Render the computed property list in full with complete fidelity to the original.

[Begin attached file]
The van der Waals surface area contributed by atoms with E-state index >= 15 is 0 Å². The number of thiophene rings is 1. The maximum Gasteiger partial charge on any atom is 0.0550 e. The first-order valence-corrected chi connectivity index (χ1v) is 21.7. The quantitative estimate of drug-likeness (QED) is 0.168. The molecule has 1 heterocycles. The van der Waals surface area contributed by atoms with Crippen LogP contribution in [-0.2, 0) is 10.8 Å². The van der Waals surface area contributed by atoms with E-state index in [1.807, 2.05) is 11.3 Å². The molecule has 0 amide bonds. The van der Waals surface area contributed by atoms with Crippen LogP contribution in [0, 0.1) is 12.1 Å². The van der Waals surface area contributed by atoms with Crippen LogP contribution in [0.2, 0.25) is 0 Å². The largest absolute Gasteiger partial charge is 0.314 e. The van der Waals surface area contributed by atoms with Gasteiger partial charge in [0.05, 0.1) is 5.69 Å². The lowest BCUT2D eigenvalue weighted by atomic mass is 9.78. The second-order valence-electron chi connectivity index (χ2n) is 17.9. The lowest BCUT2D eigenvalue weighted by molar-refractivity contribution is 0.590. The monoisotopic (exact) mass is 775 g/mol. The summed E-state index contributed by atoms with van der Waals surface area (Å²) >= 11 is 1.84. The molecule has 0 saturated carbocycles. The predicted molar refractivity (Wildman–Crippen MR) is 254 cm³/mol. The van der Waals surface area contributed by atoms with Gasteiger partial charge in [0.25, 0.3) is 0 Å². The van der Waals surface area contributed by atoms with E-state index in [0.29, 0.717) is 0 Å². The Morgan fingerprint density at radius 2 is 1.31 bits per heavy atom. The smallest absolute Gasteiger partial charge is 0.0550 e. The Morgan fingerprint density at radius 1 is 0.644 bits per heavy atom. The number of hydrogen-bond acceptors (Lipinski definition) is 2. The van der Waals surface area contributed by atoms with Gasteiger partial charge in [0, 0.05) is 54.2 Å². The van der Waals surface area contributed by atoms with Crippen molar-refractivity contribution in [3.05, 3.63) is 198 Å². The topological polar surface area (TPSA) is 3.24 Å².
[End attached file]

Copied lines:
The van der Waals surface area contributed by atoms with E-state index >= 15 is 0 Å². The number of thiophene rings is 1. The maximum Gasteiger partial charge on any atom is 0.0550 e. The first-order valence-corrected chi connectivity index (χ1v) is 21.7. The quantitative estimate of drug-likeness (QED) is 0.168. The molecule has 1 heterocycles. The van der Waals surface area contributed by atoms with Crippen LogP contribution in [-0.2, 0) is 10.8 Å². The van der Waals surface area contributed by atoms with E-state index in [1.807, 2.05) is 11.3 Å². The molecule has 0 amide bonds. The van der Waals surface area contributed by atoms with Crippen LogP contribution in [0, 0.1) is 12.1 Å². The van der Waals surface area contributed by atoms with Crippen LogP contribution in [0.2, 0.25) is 0 Å². The largest absolute Gasteiger partial charge is 0.314 e. The van der Waals surface area contributed by atoms with Gasteiger partial charge in [0.05, 0.1) is 5.69 Å². The lowest BCUT2D eigenvalue weighted by atomic mass is 9.78. The second-order valence-electron chi connectivity index (χ2n) is 17.9. The lowest BCUT2D eigenvalue weighted by molar-refractivity contribution is 0.590. The monoisotopic (exact) mass is 775 g/mol. The summed E-state index contributed by atoms with van der Waals surface area (Å²) >= 11 is 1.84. The molecule has 0 saturated carbocycles. The predicted molar refractivity (Wildman–Crippen MR) is 254 cm³/mol. The van der Waals surface area contributed by atoms with Gasteiger partial charge in [0.25, 0.3) is 0 Å². The van der Waals surface area contributed by atoms with E-state index in [0.29, 0.717) is 0 Å². The Morgan fingerprint density at radius 2 is 1.31 bits per heavy atom. The smallest absolute Gasteiger partial charge is 0.0550 e. The Morgan fingerprint density at radius 1 is 0.644 bits per heavy atom. The number of hydrogen-bond acceptors (Lipinski definition) is 2. The van der Waals surface area contributed by atoms with Gasteiger partial charge in [0, 0.05) is 54.2 Å². The van der Waals surface area contributed by atoms with Crippen molar-refractivity contribution in [3.05, 3.63) is 198 Å². The topological polar surface area (TPSA) is 3.24 Å².